Katsidis eager to see what he has left

He has had a stellar camp, he says, and friends tell him they haven't seen him this amped and looking this fresh right before a fight in years. He has a new trainer, whom he says is as hands-on and experienced as any he has dealt with ... but Michael Katsidis concedes that he won't truly know what he has left until he steps into the ring against Albert Mensah for this week's "Friday Night Fights" main event at the Hard Rock in Las Vegas.

When Katsidis arrived on our radar screens, he immediately showed a style that suggested longevity wouldn't be one of his hallmarks. After his fan-friendly (if not body- and brain-friendly) rumbles with Joel Casamayor, Juan Diaz, Jesus Chavez, Vicente Escobedo and Juan Manuel Marquez, we are left to wonder how much longer the Australian-born California resident will ply this savage trade.

After scoring a third-round knockdown of Marquez before ultimately being stopped in their November 2010 clash, Katsidis was handled easily by Robert Guerrero in April 2011. He stopped journeyman Michael Lozada four months later, and in his most recent outing, Katsidis dropped a unanimous decision to solid Scot Ricky Burns in a bid for an interim lightweight crown.

I put it to the 31-year-old Katsidis bluntly: How much do you have left?

"I'm curious myself. It's wait-and-see," he said via phone. "I've been strong in the gym. I have a good trainer, Justin Fortune, I'm working with. I'm at an important stage of my career. I think it will be a turning point."

Make no mistake, the vibe I got from Katsidis isn't one of a vet playing out the string or a guy with half his arse in the hammock.

"I'm enjoying what I'm doing," he said. "You've been at this a long time. Let me ask you: Do I sound shot?"

No, indeed.

The 29-year-old Ghana-born Mensah (19-3-1, 7 KOs) shouldn't be a bridge too far for the rugged brawler, who seems genetically unable to think of taking a backward step in a fight. Katsidis sees Mensah -- who lives in Chicago but whose only fight on U.S. soil came in his most recent bout, last July's 12-round majority decision win against Andre Gorges -- as a rangy hitter but something of a wild card.

"With Ghanians," Katsidis said, "you can expect the unexpected."

I expect that unless training has been but a cruel mirage for Katsidis, he will impose his will and heavy power advantage on the 5-foot-10 underdog, who will need to be ultra-crafty to keep from being stopped early in the tangle.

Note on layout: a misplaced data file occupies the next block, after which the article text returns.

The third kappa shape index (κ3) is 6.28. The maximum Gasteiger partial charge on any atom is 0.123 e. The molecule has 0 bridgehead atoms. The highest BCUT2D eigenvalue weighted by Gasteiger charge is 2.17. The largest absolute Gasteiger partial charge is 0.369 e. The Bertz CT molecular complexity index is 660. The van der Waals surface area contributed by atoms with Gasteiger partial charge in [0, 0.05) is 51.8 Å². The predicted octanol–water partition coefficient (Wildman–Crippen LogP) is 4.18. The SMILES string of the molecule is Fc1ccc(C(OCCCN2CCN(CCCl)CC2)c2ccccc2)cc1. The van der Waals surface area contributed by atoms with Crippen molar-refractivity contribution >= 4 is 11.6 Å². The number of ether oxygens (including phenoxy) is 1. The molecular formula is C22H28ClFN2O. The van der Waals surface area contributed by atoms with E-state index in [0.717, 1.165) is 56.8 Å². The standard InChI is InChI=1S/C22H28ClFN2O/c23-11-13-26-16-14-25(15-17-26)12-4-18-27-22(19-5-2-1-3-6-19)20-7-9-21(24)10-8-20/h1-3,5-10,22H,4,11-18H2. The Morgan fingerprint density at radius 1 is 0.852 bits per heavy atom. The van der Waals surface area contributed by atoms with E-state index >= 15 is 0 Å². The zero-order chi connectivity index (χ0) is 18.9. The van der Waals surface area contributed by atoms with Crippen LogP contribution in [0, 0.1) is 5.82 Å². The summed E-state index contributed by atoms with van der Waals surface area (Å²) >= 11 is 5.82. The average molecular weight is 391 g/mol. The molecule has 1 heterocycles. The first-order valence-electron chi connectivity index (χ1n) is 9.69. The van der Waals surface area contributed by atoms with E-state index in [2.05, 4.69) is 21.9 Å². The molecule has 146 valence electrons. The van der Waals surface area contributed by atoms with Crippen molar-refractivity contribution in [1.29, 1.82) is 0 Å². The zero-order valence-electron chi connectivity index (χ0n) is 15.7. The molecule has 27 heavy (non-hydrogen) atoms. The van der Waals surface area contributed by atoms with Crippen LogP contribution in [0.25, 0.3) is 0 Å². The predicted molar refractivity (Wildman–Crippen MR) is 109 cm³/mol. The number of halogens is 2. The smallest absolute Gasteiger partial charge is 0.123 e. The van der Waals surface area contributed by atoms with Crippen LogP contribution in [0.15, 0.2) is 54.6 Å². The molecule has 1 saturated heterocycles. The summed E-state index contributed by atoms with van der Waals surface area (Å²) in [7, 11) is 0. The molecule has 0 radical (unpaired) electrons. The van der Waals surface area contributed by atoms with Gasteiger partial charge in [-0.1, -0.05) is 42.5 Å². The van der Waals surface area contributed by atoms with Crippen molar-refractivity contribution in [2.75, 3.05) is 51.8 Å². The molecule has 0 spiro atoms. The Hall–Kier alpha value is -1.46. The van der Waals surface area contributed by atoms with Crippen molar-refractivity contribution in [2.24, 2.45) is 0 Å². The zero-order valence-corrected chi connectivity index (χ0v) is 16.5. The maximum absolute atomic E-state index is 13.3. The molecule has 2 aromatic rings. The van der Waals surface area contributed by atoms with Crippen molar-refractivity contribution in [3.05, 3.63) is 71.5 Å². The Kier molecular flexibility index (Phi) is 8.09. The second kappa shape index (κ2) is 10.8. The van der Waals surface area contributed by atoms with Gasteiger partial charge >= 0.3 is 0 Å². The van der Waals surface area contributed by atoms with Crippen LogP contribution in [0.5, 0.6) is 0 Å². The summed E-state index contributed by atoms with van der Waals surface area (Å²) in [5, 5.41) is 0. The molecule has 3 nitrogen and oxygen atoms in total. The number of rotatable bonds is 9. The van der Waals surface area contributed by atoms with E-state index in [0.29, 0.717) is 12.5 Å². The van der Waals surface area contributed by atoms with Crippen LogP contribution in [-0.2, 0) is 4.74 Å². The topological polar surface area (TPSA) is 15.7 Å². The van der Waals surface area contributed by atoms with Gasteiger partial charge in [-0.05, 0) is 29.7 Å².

That the bout will be conducted at junior welterweight instead of lightweight figures to help Katsidis. Fortune told me he was aghast to learn that the 5-7 Katsidis had been sweating off weight in a sauna right before fights, instead of paring down gradually, so the trainer thinks his fighter should have an uptick in the stamina department going forward. I asked Fortune, an Australian ex-heavyweight (15-9-2 in 1990-2001, with one comeback loss in 2009), how much he believes his countryman has left.

"You can't tell until he gets into the ring," Fortune said. "We'll know in this fight.

But I'd say he has a few fights left, probably three fights left."

In their first fight together, Fortune wants Katsidis to add a bit more head movement into the mix, pick his spots more often, remain balanced and fight at a measured pace. But the trainer knows the 10-year vet is what he is, and it's hard to rejigger a fighter's style after so many years.

"He won two titles on sheer guts -- sheer balls and guts," Fortune said. "You have to stop him to actually stop him. There are not a lot of them left; they are a dying breed."

Which is why Katsidis is probably right -- that we aren't likely to again see him on FNF.

"My next fight is going to be a huge fight," he said, when asked what would come if he gets past Mensah. "If I couldn't beat the best, I wouldn't do it. And boxing fans appreciate my style."

That they do. Expect Katsidis to wear down Mensah by Round 7 and make him regret relocating to the U.S. to make his mark. And if Katsidis makes it out without getting cut, you should see him shoot up the ranking at 140 pounds, snagging a title shot by late summer.